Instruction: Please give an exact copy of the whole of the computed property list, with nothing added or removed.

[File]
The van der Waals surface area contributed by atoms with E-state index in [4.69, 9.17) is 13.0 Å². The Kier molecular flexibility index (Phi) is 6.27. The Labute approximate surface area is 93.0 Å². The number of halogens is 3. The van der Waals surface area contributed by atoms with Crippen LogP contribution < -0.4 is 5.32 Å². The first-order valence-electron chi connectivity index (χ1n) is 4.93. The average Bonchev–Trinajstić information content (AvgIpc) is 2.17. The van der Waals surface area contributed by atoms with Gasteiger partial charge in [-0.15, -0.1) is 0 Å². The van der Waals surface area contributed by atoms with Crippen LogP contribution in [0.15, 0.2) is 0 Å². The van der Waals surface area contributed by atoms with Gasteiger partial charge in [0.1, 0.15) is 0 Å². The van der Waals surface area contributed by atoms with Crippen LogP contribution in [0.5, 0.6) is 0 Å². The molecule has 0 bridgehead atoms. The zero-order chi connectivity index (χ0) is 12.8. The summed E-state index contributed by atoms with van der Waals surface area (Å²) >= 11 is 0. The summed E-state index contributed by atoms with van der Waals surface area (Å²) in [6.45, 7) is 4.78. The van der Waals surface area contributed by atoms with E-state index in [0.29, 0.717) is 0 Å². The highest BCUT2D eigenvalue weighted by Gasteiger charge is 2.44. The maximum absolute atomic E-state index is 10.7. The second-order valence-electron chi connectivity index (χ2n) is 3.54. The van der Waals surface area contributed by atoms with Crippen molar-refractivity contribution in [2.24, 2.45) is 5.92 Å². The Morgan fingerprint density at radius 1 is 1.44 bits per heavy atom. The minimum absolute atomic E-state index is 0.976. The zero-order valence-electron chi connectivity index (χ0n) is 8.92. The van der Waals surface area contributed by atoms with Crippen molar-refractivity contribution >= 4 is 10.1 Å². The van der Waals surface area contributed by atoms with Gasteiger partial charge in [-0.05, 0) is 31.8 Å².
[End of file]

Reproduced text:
The van der Waals surface area contributed by atoms with E-state index in [4.69, 9.17) is 13.0 Å². The Kier molecular flexibility index (Phi) is 6.27. The Labute approximate surface area is 93.0 Å². The number of halogens is 3. The van der Waals surface area contributed by atoms with Crippen LogP contribution < -0.4 is 5.32 Å². The first-order valence-electron chi connectivity index (χ1n) is 4.93. The average Bonchev–Trinajstić information content (AvgIpc) is 2.17. The van der Waals surface area contributed by atoms with Gasteiger partial charge in [-0.15, -0.1) is 0 Å². The van der Waals surface area contributed by atoms with Crippen LogP contribution in [0.15, 0.2) is 0 Å². The van der Waals surface area contributed by atoms with Gasteiger partial charge in [0.1, 0.15) is 0 Å². The van der Waals surface area contributed by atoms with Crippen LogP contribution in [0.5, 0.6) is 0 Å². The molecule has 0 bridgehead atoms. The zero-order chi connectivity index (χ0) is 12.8. The summed E-state index contributed by atoms with van der Waals surface area (Å²) >= 11 is 0. The summed E-state index contributed by atoms with van der Waals surface area (Å²) in [6.45, 7) is 4.78. The van der Waals surface area contributed by atoms with E-state index in [0.29, 0.717) is 0 Å². The highest BCUT2D eigenvalue weighted by Gasteiger charge is 2.44. The maximum absolute atomic E-state index is 10.7. The second-order valence-electron chi connectivity index (χ2n) is 3.54. The van der Waals surface area contributed by atoms with Crippen molar-refractivity contribution in [2.24, 2.45) is 5.92 Å². The Morgan fingerprint density at radius 1 is 1.44 bits per heavy atom. The minimum absolute atomic E-state index is 0.976. The zero-order valence-electron chi connectivity index (χ0n) is 8.92. The van der Waals surface area contributed by atoms with Crippen molar-refractivity contribution >= 4 is 10.1 Å². The van der Waals surface area contributed by atoms with Gasteiger partial charge in [-0.05, 0) is 31.8 Å².